OVC Talking Points

From: Alan Dechert <alan_at_openvotingconsortium_dot_org>
Date: Tue Feb 03 2004 - 12:42:41 CST

A writer asked me for a page or two of points to emphasize. FYI, here's
what I gave him. This might help others that are talking to people about
the OVC.

OPEN VOTING CONSORTIUM (OVC) TALKING POINTS

The Money

The tendency has been to throw money at the problem - especially when the
money is going to friends of people in power. Mostly this means money for
buying new equipment from existing election vendors. By comparison, very
little money has been spent on objective scientific research.

The Help America Vote Act of 2002 (HAVA) actually calls for doing much of
the work the OVC is proposing, i.e., researching and developing new voting
technology, developing standards for these new technologies, etc. but this
aspect has been de-emphasized. Nonetheless, H.R. 2673, the Consolidated
Appropriations Act of 2004 (the conference report can be found here:
http://thomas.loc.gov/cgi-bin/query/Z?r108:H25NO3-0028:0: ) was signed into
law recently. Money is now available to states to do the types of things
the OVC is proposing.

State Election Boards are not used to directing large scientific research
and development projects. They need help from scientists and engineers that
have experience with R&D and are interested in the voting system problem.

The Technology

Computerized voting machines are here to stay. The accessibility advantages
(e.g., enabling people with disabilities to vote privately and unassisted)
alone mean that they will be widely used. HAVA calls for at least one such
machine per polling place. Other advantages of computer-based voting
machines make them desirable (e.g., eliminating voter intent issues;
eliminating overvotes; quick tabulation) replacements for older systems.

Thus far, computer-based voting machines have been deployed without the use
of a paper ballot. The votes are directly recorded electronically (DRE).
The paperless scheme creates significant vote security issues.

Malicious insiders have always existed in the voting system. Procedures
have developed to make it difficult to steal votes (add, change, or delete
ballots), but there are still holes. Paperless computerized voting machines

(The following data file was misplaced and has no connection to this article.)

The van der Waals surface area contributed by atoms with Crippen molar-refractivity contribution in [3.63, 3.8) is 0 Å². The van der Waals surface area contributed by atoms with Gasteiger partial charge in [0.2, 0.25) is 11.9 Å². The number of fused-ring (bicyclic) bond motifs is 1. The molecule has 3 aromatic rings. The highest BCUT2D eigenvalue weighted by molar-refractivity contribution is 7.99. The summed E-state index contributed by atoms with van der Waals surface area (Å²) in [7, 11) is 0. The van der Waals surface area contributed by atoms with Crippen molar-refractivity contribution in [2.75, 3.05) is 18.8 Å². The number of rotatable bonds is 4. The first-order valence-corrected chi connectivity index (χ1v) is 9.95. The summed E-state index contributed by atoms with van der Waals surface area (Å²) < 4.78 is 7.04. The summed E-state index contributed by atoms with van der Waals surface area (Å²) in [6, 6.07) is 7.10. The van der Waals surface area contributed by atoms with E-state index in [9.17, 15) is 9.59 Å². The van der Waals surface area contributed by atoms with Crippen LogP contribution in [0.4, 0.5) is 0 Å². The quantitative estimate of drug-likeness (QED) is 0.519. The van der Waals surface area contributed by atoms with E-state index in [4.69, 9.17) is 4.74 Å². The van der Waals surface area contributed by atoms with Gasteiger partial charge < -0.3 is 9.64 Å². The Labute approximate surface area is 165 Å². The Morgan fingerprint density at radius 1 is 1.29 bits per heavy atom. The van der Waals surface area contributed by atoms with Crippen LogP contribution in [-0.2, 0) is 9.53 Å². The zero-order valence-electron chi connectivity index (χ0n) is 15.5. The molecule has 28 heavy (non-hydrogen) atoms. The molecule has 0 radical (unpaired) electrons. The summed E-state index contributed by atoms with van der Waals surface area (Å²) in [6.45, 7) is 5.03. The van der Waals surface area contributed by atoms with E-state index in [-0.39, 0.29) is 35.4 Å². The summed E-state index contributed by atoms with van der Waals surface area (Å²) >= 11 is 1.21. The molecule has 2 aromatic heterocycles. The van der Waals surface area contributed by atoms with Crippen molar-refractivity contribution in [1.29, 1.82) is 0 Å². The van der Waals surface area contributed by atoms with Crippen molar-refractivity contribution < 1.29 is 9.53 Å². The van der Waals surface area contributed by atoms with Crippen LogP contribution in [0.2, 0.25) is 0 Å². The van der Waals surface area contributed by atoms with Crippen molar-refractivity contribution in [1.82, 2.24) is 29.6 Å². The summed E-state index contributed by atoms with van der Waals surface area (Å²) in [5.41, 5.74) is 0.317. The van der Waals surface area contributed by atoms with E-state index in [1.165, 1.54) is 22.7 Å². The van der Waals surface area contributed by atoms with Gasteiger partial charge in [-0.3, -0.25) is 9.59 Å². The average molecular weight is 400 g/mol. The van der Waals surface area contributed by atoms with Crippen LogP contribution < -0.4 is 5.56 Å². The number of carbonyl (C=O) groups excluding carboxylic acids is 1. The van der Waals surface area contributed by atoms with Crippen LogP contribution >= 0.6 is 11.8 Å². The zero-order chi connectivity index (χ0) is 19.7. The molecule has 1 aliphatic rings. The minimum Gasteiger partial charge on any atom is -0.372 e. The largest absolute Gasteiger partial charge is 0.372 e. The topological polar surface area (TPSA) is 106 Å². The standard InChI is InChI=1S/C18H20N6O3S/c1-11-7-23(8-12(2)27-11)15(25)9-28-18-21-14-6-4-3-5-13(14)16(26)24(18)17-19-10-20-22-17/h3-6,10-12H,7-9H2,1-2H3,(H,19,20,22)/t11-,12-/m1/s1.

open large new opportunities for cheaters. It's possible that a small
number of highly motivated clever computer engineers could steal votes
without leaving a trace even where most of the election staff is
well-trained and honest.

For a county that has converted to DRE voting, it may not be obvious where
the security holes are. Over time, as the procedures for storing and
deploying DRE voting machines become known to insiders, weaknesses will
appear.

Simply adding a paper "receipt" to a DRE does not solve the problem. Even
if the voter sees the receipt and verifies that it reflects his or her
intent, it does not mean the vote was recorded correctly, and it does not
mean that votes cannot be added or deleted. We have to look at the whole
system to determine its validity.

Open Voting

Quoting Irwin Mann's description
http://www.cpsr.org/conferences/cfp93/mann.html

     ... In order to ensure that such an insulated group cannot
     occur, we conceive of a condition under which this
     insulation is virtually impossible. We provide a paradigm
     whereby the voters have relevant access to the
     accountability of the voting process. We refer to such
     a system as an "open voting system".

     Such a system is defined as one where:

     - every element of every component, both hardware
        and software, is in the public domain,
     - there are built-in capabilities for independent
        monitoring of software, and

     - there are institutionalized protocols for public
        monitoring of all components and the electoral
        process, sufficient to find any hypothetical
        discrepancy from the intended design, if it
        should happen to exist.

     In particular, this means that the system can have no
     proprietary parts! It is proposed here that as a matter
     of public policy, every voting system used for a public
     purpose shall be "open" in the sense given above.

     This open protocol, in conjunction with the standard
     protocols of a rigorous auditing trail, and sufficient
     redundancy (including the existence of hard copies
     of ballots) is essential for full accountability of the system

The strength of "privatization" precludes state or federal government in the
U.S. from taking ownership of the project (note that this may not be the
case in other countries; an open voting system project was initiated by
state government in Australia). For-profit firms cannot lead the
development of open voting since they need technology to be proprietary in
order to make money.

OVC accomplishments

These are features unique to the OVC:

1) While many people have recognized the need to develop this open voting
technology, the OVC has assembled a coherent team with the right people and
correct structure. We are farther along than other efforts of this nature.

2) We have demonstrated a design for a voter verified paper ballot that can
be verified by a reading-impaired voter without compromising their ability
to vote privately and unassisted. This design includes a non-human readable
barcode (exposed while in privacy folder) and human readable text (covered
while in privacy folder).

3) We have also described a poll site procedure for reconciling the paper
ballots with the electronic record.

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Received on Sun Feb 29 23:17:01 2004

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